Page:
Breakthrough for Lou Gehrig's Disease

Lonnie and Susan Larson know life can change in an instant. Theirs did when Susan was diagnosed with a fatal disease known as ALS three years ago.

Each day, her health got a little worse. Susan can no longer walk, talk or swallow.
ALS or Lou Gehrig's attacks the body's nerves and muscles.

Patients lose their ability to breathe and need a medical ventilator to survive.
That's risky because of the chance of developing pneumonia.

Susan was the first ALS patient in the country to undergo the same procedure that doctors performed on Christopher Reeve.

With special instruments, two electrodes are placed on each diaphragm. An electronic device stimulates the muscles and nerves, allowing muscles to contract and air to enter the lungs.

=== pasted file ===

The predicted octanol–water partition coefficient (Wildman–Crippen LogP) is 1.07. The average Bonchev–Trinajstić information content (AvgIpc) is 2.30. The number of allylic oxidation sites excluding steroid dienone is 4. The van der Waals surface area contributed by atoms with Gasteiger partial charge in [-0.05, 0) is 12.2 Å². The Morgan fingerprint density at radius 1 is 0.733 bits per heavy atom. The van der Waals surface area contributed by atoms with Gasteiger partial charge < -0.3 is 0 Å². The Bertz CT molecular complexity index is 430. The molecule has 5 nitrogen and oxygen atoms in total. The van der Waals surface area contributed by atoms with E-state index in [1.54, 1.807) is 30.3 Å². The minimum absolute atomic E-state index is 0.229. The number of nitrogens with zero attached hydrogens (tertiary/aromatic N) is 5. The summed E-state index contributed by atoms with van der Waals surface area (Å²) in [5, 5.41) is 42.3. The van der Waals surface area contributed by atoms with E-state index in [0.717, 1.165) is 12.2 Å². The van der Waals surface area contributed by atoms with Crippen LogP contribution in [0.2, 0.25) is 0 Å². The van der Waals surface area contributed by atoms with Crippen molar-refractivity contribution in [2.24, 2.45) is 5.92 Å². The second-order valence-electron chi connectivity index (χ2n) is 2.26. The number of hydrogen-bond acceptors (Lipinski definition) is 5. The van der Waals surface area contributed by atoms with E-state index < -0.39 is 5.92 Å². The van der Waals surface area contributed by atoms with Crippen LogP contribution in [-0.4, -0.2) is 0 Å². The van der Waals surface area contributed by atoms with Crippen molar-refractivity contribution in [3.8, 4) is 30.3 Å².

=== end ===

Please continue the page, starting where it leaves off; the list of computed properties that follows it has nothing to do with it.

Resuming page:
Susan's lung capacity has actually improved. She hopes to make it to you son's wedding next year.

Doctors say the device has already extended Susan's life by nine months, precious time for a woman who has so much to live for.

This is the first device that improves lung capacity in patients with ALS.

Patients may be candidates for the surgery if their lung capacity is above 45 percent.

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